Getting Involved

Mother and son sitting at computerParent involvement is a key predictor of both a school's success and the success of each student. You may already be braced to help with homework. You'll discover, however, that your opportunities to be involved go beyond spelling drills, multiplication tables, and running out to the corner drugstore for posterboard at 9 p.m. the day before an assignment is due.

If you're a parent or guardian who works full-time, it might seem overwhelming or impossible to make more time for school involvement around your job and other obligations. Knowing that parents have varying amounts of flexibility in their days, schools make opportunities available for all different schedules.

Helping out

Volunteering in the classroom. You'll find that, especially with younger children, you'll be invited to participate in regular classroom activities.

Sometimes, you may be free just to visit, have lunch with your child, or read to the class, for example. Special activity days, like class holiday parties and field trips, often require help from parents to setup, clean up, or chaperone. Check with your school on its policies and procedures for participating in the classroom; you probably will need to check in at the front desk to let the staff know who you are and whom you are visiting.

Parent-teacher organizations. You probably grew up calling it "the PTA" and knew it had regular meetings to raise money and share information. PTOs, the generic name for parent-teacher organizations, include state and local chapters of the National PTA, a nonprofit advocacy association. PTOs bring together people with a common interest in the success of their community school to share information or raise funds for a particular goal.

Homework. You may have heard horror stories from other parents about excessive homework, even in the younger grades. The National PTA and National Education Association both support a "10-minute rule" that says children should have 10 minutes of homework per day for each school grade. Whether your experience follows that guideline depends on your child, his or her teacher, and the school.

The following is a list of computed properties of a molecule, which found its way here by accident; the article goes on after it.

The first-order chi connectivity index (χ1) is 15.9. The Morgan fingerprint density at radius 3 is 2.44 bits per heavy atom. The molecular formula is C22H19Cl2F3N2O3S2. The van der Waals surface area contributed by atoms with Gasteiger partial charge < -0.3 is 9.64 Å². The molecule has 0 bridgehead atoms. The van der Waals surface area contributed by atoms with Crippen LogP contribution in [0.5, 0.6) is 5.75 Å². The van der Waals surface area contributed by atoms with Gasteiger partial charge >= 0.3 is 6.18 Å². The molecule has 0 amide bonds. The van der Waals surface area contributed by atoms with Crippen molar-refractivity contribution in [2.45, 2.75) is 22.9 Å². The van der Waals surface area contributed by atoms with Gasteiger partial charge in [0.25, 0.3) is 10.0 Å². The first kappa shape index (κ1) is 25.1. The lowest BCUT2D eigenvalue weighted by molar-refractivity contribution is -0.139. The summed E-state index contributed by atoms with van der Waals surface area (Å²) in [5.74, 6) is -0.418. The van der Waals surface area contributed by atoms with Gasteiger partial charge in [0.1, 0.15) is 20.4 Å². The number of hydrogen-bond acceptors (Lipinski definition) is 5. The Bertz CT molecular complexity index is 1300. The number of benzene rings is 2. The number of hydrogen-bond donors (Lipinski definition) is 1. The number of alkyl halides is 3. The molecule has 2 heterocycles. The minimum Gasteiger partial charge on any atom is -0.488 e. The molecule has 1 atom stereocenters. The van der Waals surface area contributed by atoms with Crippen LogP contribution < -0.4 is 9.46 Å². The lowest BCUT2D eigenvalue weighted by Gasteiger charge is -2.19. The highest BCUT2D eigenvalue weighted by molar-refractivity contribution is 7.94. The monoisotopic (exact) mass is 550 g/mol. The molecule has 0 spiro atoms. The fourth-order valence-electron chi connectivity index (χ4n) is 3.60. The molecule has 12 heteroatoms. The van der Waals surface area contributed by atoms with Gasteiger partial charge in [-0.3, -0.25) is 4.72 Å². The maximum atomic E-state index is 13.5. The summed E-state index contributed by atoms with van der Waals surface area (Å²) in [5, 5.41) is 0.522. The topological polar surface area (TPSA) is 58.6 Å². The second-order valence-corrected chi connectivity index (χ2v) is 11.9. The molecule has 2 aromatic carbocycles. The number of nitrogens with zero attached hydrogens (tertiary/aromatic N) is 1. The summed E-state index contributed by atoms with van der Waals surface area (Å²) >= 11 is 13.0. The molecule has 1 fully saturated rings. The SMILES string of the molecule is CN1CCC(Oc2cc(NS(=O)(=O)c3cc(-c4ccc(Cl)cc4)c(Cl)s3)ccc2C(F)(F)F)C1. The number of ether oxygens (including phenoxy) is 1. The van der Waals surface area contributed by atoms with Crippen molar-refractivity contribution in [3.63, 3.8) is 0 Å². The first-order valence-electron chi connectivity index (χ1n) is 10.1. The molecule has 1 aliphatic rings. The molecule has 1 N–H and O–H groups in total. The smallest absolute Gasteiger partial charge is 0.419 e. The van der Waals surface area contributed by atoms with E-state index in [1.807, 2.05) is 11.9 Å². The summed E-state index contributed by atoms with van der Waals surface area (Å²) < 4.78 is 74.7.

This Homework Tips for Parents document from the U.S. Department of Education gives general homework tips and describes how you can best help your child with his or her reading and math homework.

Having a say

Advisory councils and committees. A school or district sometimes will invite parents and citizens to participate in an advisory capacity for specific needs or general district issues: school boundaries, student safety, or even naming new schools.

School board meetings. Your school district's board of trustees usually meets once a month to establish policies and goals for its schools. In large districts, meetings may be more frequent. Community members are almost always able to attend these meetings; exceptions may occur during the time in the meeting when the board has to discuss a personnel or student issue. Learn more about school boards.

The school board is legally required to post its meeting agenda publicly 72 hours before the meeting takes place. It also will post minutes afterwards. You usually can find these documents on your district's Web site. Many communities also broadcast school board meetings on local access television or on line.

Where to learn about opportunities

Your school and PTO will likely keep you informed—through notes and letters sent home and newsletters—of opportunities to get involved. You also may want to get in the habit of visiting your district's Web site or following it on Twitter.

Handouts

Getting Involved (pdf)

Participar (pdf)